Patrice Lumumba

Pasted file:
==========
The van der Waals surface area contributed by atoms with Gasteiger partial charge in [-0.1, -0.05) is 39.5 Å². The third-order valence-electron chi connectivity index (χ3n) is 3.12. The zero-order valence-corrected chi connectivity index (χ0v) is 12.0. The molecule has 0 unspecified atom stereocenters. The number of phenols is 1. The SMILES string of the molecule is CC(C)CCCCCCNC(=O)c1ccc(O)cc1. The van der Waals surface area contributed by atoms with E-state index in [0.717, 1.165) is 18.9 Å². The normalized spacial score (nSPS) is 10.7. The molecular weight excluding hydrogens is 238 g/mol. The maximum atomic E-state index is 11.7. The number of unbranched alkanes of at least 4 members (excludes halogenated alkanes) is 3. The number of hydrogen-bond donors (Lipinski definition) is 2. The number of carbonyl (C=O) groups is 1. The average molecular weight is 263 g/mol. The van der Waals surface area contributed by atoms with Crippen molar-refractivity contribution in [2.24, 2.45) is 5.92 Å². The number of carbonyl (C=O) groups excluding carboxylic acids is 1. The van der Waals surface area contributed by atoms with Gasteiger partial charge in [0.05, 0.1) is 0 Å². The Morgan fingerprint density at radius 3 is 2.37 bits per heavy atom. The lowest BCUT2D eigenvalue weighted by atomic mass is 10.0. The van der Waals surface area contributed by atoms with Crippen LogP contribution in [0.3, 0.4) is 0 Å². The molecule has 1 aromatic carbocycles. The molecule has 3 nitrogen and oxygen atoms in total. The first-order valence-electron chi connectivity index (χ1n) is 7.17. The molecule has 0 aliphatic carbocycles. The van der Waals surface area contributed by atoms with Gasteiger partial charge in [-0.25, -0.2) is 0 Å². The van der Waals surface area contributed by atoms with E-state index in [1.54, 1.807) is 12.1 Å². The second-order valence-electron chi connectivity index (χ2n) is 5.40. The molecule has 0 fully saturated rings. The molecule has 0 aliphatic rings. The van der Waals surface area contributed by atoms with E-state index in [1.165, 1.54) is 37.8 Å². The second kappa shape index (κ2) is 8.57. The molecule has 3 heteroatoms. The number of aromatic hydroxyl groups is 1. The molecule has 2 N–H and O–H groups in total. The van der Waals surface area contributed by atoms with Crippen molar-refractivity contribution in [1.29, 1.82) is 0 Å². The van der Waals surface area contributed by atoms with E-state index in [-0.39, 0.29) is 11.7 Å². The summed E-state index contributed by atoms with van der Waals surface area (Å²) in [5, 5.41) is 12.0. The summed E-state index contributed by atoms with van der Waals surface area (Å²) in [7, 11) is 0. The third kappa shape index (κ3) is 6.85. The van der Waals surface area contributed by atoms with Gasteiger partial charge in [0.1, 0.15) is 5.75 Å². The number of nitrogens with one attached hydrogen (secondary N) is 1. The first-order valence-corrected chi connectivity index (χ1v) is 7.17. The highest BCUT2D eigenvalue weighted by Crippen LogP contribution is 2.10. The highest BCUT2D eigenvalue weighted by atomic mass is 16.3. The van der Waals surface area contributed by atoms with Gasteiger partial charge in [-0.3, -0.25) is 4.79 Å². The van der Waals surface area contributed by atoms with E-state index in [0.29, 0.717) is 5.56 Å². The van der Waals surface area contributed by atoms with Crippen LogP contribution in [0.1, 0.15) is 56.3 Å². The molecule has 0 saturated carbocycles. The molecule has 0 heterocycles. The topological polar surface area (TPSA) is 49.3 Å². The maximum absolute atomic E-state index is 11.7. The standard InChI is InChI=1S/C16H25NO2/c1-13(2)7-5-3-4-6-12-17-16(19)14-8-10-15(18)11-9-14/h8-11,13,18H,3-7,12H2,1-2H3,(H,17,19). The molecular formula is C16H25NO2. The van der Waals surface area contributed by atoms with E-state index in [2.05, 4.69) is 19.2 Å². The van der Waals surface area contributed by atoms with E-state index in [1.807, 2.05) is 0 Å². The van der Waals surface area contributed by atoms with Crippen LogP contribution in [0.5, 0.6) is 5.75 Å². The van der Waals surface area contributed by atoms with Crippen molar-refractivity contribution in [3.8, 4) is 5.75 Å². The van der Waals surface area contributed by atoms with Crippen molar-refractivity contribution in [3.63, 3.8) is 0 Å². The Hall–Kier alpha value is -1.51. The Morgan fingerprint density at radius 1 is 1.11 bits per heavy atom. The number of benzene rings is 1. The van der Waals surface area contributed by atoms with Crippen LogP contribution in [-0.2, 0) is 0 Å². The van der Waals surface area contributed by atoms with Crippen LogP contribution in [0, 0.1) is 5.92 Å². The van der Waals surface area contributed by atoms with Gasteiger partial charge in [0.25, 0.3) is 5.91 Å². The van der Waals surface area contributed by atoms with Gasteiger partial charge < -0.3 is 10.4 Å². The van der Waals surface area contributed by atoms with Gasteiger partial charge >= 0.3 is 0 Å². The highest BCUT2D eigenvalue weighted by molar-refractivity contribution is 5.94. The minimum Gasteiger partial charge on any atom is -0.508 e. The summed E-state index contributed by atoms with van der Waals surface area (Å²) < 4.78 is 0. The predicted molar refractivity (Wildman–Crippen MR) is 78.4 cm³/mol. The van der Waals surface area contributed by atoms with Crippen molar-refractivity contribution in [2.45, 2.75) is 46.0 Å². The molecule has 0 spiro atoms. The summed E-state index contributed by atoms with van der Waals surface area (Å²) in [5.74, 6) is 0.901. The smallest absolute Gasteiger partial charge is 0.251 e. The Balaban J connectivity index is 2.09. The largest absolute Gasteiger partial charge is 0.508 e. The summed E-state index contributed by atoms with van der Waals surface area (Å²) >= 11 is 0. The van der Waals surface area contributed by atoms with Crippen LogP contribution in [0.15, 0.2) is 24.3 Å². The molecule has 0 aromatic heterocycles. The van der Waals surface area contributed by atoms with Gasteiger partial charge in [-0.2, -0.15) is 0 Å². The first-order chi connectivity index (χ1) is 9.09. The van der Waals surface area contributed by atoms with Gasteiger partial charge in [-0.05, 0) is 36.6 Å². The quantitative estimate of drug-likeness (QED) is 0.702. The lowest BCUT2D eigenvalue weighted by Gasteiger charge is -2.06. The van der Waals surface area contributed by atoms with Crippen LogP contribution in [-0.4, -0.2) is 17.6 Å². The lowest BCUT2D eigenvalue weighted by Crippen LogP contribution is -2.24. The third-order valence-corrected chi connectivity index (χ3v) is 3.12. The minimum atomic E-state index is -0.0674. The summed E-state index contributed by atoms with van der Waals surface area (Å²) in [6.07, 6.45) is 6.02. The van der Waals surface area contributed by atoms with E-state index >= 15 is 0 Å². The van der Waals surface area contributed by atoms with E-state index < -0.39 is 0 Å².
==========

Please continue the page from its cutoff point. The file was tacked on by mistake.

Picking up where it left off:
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More than Words Since the late 1800’s, almost all of Africa had been under European colonial rule, but this changed drastically in 1960. Sixteen African nations gained their independence that year, including the former Belgian Congo, which became the Democratic Republic of the Congo on June 30. One of the key personalities that made this possible was Patrice Lumumba, who experienced widespread support in gaining independence and became the first Prime Minister of the DROC. However, he lost much of this support once he was in office, and lasted fewer than 200 days. Lumumba’s ability to communicate was a key reason for his success and failure. Patrice Lumumba was born in the Kasai Province of the Belgian Congo on July 2, 1925 as a member of the Batetela tribe, and received his primary education from a Catholic mission school. At age 18, Lumumba moved to Kindu and became a corporate clerk. After moving to Leopoldville for vocational school, he moved to Stanleyville to work as a postal clerk (Lemarchand 199). It was in Stanleyville that Lumumba began his political career, and according to Crawford Young, he had become “president or secretary of no less than seven associations in Stanleyville in 1953” (295). Lumumba’s involvement in these organizations also had a strong impact, he increased membership in the Association des Evolués de Stanleyville from 162 to over 1,000 members in four years, and was “regarded as the most eminent spokesman of Liberal ideas” by 1959 (Lemarchand 202). Lumumba’s public presence was not limited to his political organizations, he was also the editor of L’Echo Postal, and often wrote about the “problems of racial, social, and economic discrimination” in three other newspapers (Lemarchand 199)... ... middle of paper ... ... Collected Essays. Ed. Toni Morrison. New York: Library of America, 1998. 296-347. --. “Notes of a Native Son.” 1955. James Baldwin: Collected Essays. Ed. Toni Morrison. New York: Library of America, 1998. 63-84. Heinz, G., and H. Donnay. Lumumba: The Last Fifty Days. New York: Grove Press, 1961. Hoffmann, Paul. “Stanleyville Seizes 12 Belgians To Avenge Jailing of Lumumba.” New York Times 21 Jan. 1961: 4. Lemarchand, René. Political Awakening in the Belgian Congo. Berkeley: University of California Press, 1964. Lumumba. Dir. Raoul Peck. Videocassette. Zeitgeist Films. 2001. “Lumumba Moved; Reported Beaten.” New York Times 19 Jan. 1961: 7. Lumumba, Patrice. Congo, My Country. 1962. New York: Frederick A. Praeger, 1969. Young, Crawford. Politics in the Congo: Decolonization and Independence. Princeton: Princeton University Press, 1965.
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